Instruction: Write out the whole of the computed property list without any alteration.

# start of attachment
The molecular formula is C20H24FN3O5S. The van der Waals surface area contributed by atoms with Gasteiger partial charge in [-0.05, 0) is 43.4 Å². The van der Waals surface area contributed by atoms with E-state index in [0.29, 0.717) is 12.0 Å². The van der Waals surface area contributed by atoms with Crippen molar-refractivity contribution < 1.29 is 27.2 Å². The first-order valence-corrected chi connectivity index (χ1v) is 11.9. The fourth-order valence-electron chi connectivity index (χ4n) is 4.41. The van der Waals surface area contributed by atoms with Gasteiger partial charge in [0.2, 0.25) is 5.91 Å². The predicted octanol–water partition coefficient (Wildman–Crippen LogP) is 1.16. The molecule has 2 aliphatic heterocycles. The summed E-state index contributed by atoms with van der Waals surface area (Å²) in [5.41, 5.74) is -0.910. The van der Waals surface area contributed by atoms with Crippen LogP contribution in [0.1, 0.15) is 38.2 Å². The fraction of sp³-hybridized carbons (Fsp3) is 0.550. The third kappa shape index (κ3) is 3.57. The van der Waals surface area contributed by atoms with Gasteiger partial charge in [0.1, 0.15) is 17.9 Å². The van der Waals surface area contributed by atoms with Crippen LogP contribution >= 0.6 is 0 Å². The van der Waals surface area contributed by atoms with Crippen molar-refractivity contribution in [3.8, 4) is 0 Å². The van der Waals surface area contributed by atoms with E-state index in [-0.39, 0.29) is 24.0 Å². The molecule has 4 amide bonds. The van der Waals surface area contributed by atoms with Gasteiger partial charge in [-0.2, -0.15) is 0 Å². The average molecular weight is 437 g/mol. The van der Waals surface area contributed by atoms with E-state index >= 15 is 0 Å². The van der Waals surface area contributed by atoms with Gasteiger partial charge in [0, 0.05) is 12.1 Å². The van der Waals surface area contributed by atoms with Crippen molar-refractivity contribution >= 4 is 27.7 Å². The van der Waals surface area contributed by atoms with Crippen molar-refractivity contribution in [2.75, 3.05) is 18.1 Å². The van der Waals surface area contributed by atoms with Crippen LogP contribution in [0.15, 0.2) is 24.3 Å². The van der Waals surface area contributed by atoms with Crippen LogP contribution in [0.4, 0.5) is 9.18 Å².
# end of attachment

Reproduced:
The molecular formula is C20H24FN3O5S. The van der Waals surface area contributed by atoms with Gasteiger partial charge in [-0.05, 0) is 43.4 Å². The van der Waals surface area contributed by atoms with E-state index in [0.29, 0.717) is 12.0 Å². The van der Waals surface area contributed by atoms with Crippen molar-refractivity contribution < 1.29 is 27.2 Å². The first-order valence-corrected chi connectivity index (χ1v) is 11.9. The fourth-order valence-electron chi connectivity index (χ4n) is 4.41. The van der Waals surface area contributed by atoms with Gasteiger partial charge in [0.2, 0.25) is 5.91 Å². The predicted octanol–water partition coefficient (Wildman–Crippen LogP) is 1.16. The molecule has 2 aliphatic heterocycles. The summed E-state index contributed by atoms with van der Waals surface area (Å²) in [5.41, 5.74) is -0.910. The van der Waals surface area contributed by atoms with Crippen LogP contribution in [0.1, 0.15) is 38.2 Å². The fraction of sp³-hybridized carbons (Fsp3) is 0.550. The third kappa shape index (κ3) is 3.57. The van der Waals surface area contributed by atoms with Gasteiger partial charge in [0.1, 0.15) is 17.9 Å². The van der Waals surface area contributed by atoms with Crippen LogP contribution >= 0.6 is 0 Å². The van der Waals surface area contributed by atoms with Crippen molar-refractivity contribution in [3.8, 4) is 0 Å². The van der Waals surface area contributed by atoms with E-state index in [-0.39, 0.29) is 24.0 Å². The molecule has 4 amide bonds. The van der Waals surface area contributed by atoms with Gasteiger partial charge in [-0.2, -0.15) is 0 Å². The average molecular weight is 437 g/mol. The van der Waals surface area contributed by atoms with E-state index >= 15 is 0 Å². The van der Waals surface area contributed by atoms with Gasteiger partial charge in [0, 0.05) is 12.1 Å². The van der Waals surface area contributed by atoms with Crippen molar-refractivity contribution >= 4 is 27.7 Å². The van der Waals surface area contributed by atoms with Crippen molar-refractivity contribution in [2.75, 3.05) is 18.1 Å². The van der Waals surface area contributed by atoms with Crippen LogP contribution in [0.15, 0.2) is 24.3 Å². The van der Waals surface area contributed by atoms with Crippen LogP contribution in [0.4, 0.5) is 9.18 Å².